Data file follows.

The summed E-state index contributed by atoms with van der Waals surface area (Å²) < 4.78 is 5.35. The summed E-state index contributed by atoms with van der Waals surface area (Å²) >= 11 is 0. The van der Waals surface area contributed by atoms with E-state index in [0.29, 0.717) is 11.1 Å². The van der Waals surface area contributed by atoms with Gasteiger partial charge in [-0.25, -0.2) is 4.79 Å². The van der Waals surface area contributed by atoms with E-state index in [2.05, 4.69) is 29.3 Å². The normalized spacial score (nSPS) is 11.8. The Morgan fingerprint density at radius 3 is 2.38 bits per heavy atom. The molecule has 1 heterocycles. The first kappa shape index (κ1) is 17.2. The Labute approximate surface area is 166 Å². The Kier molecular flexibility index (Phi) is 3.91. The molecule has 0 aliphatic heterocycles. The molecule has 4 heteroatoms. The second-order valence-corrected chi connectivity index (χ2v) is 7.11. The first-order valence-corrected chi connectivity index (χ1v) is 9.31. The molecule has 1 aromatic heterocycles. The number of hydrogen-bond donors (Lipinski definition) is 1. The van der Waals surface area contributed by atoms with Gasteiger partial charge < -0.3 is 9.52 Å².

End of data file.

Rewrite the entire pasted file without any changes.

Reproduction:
The summed E-state index contributed by atoms with van der Waals surface area (Å²) < 4.78 is 5.35. The summed E-state index contributed by atoms with van der Waals surface area (Å²) >= 11 is 0. The van der Waals surface area contributed by atoms with E-state index in [0.29, 0.717) is 11.1 Å². The van der Waals surface area contributed by atoms with Gasteiger partial charge in [-0.25, -0.2) is 4.79 Å². The van der Waals surface area contributed by atoms with E-state index in [2.05, 4.69) is 29.3 Å². The normalized spacial score (nSPS) is 11.8. The Morgan fingerprint density at radius 3 is 2.38 bits per heavy atom. The molecule has 1 heterocycles. The first kappa shape index (κ1) is 17.2. The Labute approximate surface area is 166 Å². The Kier molecular flexibility index (Phi) is 3.91. The molecule has 0 aliphatic heterocycles. The molecule has 4 heteroatoms. The second-order valence-corrected chi connectivity index (χ2v) is 7.11. The first-order valence-corrected chi connectivity index (χ1v) is 9.31. The molecule has 1 aromatic heterocycles. The number of hydrogen-bond donors (Lipinski definition) is 1. The van der Waals surface area contributed by atoms with Gasteiger partial charge < -0.3 is 9.52 Å².